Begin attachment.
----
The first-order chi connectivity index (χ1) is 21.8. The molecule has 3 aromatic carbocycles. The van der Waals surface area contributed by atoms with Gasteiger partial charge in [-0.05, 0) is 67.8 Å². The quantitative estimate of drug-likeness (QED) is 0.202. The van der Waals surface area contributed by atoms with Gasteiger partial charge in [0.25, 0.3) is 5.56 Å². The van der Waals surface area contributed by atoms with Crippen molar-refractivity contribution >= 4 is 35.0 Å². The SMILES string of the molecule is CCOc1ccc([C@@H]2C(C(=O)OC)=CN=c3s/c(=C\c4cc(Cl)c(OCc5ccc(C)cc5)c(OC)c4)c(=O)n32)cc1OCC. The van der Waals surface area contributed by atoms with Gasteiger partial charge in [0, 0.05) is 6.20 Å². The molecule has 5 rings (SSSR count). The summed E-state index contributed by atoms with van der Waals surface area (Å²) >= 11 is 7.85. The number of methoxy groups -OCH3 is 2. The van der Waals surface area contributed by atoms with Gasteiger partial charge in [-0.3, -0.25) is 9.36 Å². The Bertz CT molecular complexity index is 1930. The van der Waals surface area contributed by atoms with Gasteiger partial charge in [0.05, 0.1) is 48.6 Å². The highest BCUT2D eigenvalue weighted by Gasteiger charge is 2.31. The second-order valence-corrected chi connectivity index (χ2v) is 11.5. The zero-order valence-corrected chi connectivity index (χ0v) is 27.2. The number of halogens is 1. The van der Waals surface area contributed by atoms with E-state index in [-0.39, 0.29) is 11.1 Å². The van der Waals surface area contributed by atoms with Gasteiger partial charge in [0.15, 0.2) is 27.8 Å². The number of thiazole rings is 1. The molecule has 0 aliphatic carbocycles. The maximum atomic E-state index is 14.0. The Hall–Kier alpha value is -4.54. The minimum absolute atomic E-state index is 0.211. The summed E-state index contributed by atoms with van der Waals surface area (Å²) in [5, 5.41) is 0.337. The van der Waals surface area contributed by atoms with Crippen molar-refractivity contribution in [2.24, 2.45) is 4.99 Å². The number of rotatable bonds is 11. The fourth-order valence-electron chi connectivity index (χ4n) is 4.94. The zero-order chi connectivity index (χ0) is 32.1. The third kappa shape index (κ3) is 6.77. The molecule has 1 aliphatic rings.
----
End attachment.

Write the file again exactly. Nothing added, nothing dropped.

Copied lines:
The first-order chi connectivity index (χ1) is 21.8. The molecule has 3 aromatic carbocycles. The van der Waals surface area contributed by atoms with Gasteiger partial charge in [-0.05, 0) is 67.8 Å². The quantitative estimate of drug-likeness (QED) is 0.202. The van der Waals surface area contributed by atoms with Gasteiger partial charge in [0.25, 0.3) is 5.56 Å². The van der Waals surface area contributed by atoms with Crippen molar-refractivity contribution >= 4 is 35.0 Å². The SMILES string of the molecule is CCOc1ccc([C@@H]2C(C(=O)OC)=CN=c3s/c(=C\c4cc(Cl)c(OCc5ccc(C)cc5)c(OC)c4)c(=O)n32)cc1OCC. The van der Waals surface area contributed by atoms with Gasteiger partial charge in [0, 0.05) is 6.20 Å². The molecule has 5 rings (SSSR count). The summed E-state index contributed by atoms with van der Waals surface area (Å²) >= 11 is 7.85. The number of methoxy groups -OCH3 is 2. The van der Waals surface area contributed by atoms with Gasteiger partial charge in [-0.3, -0.25) is 9.36 Å². The Bertz CT molecular complexity index is 1930. The van der Waals surface area contributed by atoms with Gasteiger partial charge in [0.05, 0.1) is 48.6 Å². The highest BCUT2D eigenvalue weighted by Gasteiger charge is 2.31. The second-order valence-corrected chi connectivity index (χ2v) is 11.5. The zero-order valence-corrected chi connectivity index (χ0v) is 27.2. The number of halogens is 1. The van der Waals surface area contributed by atoms with E-state index in [-0.39, 0.29) is 11.1 Å². The van der Waals surface area contributed by atoms with Gasteiger partial charge in [0.15, 0.2) is 27.8 Å². The number of thiazole rings is 1. The molecule has 0 aliphatic carbocycles. The maximum atomic E-state index is 14.0. The Hall–Kier alpha value is -4.54. The minimum absolute atomic E-state index is 0.211. The summed E-state index contributed by atoms with van der Waals surface area (Å²) in [5, 5.41) is 0.337. The van der Waals surface area contributed by atoms with Crippen molar-refractivity contribution in [2.24, 2.45) is 4.99 Å². The number of rotatable bonds is 11. The fourth-order valence-electron chi connectivity index (χ4n) is 4.94. The zero-order chi connectivity index (χ0) is 32.1. The third kappa shape index (κ3) is 6.77. The molecule has 1 aliphatic rings.